So thrilled. Obviously Plumette doesn’t really get any solos or anything, but there is a new song ‘Days In The Sun’ in this version which is especially for the household objects which I think is very romantic and beautiful.  We were all in different part [of the] harmony which was lovely and then to be able to be laying down vocals for tracks like ‘Be Our Guest,’ even in the chorus of that song, it’s so iconic. Singing that song, you just have it in your head for the rest of the day. It’s so catchy. That was really, really cool.
You said this was your favorite Disney animated film. For lack of a better cliché, were you pinching yourself for an opportunity to be in the live action version? 
The whole time. It was so surreal. Stepping on to that Disney ballroom set, I remember walking on there with Emma Thompson. We both hadn’t gotten into our costumes yet but we just went to rehearse on the set and our jaws dropped. The whole ballroom was garlanded with flowers. You could smell the flowers. They were real. Real candles that people had to light and snuff between takes. Our jaws dropped and Emma was like, ‘Oh my God.’ It really just had lashings and lashings of that Disney magic.
You’ve had this amazing year. Many people had seen your previous work, but because of Netflix they’ve now seen you in ‘Black Mirror’ and they’ve seen ‘San Junipero,’ arguably the most buzzed about episode of the last season. Have you gotten lots of feedback from that? People love that episode so much.
From ‘San Junipero’? Yeah. It’s been wonderful. All positive. People have said to me it’s their favorite episode. Grown men have told me it’s had them in tears. I think it’s really surprising and wonderful that it’s affected people.
Did you realize that at the time when you were shooting it?
You never know how anything is going to turn out really. I know we had a great time doing it and I remember when I first read it, it was just so refreshing and the twist just took me by surprise and I just loved the music and the era and then when you see it together, again the music is so emotive. It really takes you to a place. Yeah you can never anticipate and you don’t want to be complacent about these things but I think it’s sort of turned out better than any of us expected.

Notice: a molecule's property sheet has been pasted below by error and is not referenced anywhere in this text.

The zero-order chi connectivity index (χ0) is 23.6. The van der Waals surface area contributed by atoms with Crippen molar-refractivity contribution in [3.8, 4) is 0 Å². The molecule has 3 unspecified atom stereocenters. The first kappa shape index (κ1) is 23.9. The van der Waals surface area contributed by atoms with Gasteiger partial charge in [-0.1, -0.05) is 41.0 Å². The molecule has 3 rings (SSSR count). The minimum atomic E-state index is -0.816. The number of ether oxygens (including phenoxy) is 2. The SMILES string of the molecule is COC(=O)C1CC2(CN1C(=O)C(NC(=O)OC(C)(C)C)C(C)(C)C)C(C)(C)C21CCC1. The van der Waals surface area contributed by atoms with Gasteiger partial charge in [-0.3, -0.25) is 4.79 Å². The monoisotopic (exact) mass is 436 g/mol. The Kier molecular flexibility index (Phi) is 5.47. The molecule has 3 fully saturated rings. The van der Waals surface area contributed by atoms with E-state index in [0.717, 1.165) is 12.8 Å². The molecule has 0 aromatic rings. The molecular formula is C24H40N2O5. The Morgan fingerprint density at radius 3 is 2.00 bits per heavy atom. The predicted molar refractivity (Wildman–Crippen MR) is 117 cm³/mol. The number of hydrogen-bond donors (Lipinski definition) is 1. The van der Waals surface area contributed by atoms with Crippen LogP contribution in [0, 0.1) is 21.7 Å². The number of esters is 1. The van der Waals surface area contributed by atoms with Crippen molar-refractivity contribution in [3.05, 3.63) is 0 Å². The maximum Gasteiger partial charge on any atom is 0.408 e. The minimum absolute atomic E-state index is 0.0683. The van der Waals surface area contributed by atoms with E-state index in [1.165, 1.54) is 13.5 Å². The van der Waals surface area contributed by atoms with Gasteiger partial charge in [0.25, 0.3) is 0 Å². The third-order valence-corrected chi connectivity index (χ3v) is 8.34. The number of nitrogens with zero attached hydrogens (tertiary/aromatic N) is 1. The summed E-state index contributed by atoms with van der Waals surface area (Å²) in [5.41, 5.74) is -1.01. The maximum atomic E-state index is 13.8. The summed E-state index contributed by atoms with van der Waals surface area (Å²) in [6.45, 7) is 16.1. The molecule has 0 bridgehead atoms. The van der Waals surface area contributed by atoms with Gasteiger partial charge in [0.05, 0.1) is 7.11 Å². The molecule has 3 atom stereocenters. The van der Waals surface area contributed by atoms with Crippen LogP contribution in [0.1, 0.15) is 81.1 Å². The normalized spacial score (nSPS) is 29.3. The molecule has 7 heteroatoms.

You’re right you don’t always know how it’s going to turn out. When you saw ‘Beauty’ for the first time was there anything that surprised you?
I’d seen various versions where the special effects weren’t completely done and I often have reservations about movies with CG. Especially if we’re supposed to care about the characters. There’s often a disconnect. I’m like, ‘Oh, yeah I can tell that this isn’t a human kind of thing. I just don’t feel emotionally connected to this creature that is computerized.’ I was nervous especially for the Beast I think and then when I saw the final version, it was kind of amazing to me that it seemed like he had a soul. I don’t know what they had done but that dance performance and everybody else’s work combined, really gave the Beast … There’s this humor and you see into his eyes. Again, you really feel like more than many CG characters that I’ve seen that they really accomplish something very human with him.
Before you even recorded, did they show you a sketch or rendering of what Plumette was going to look like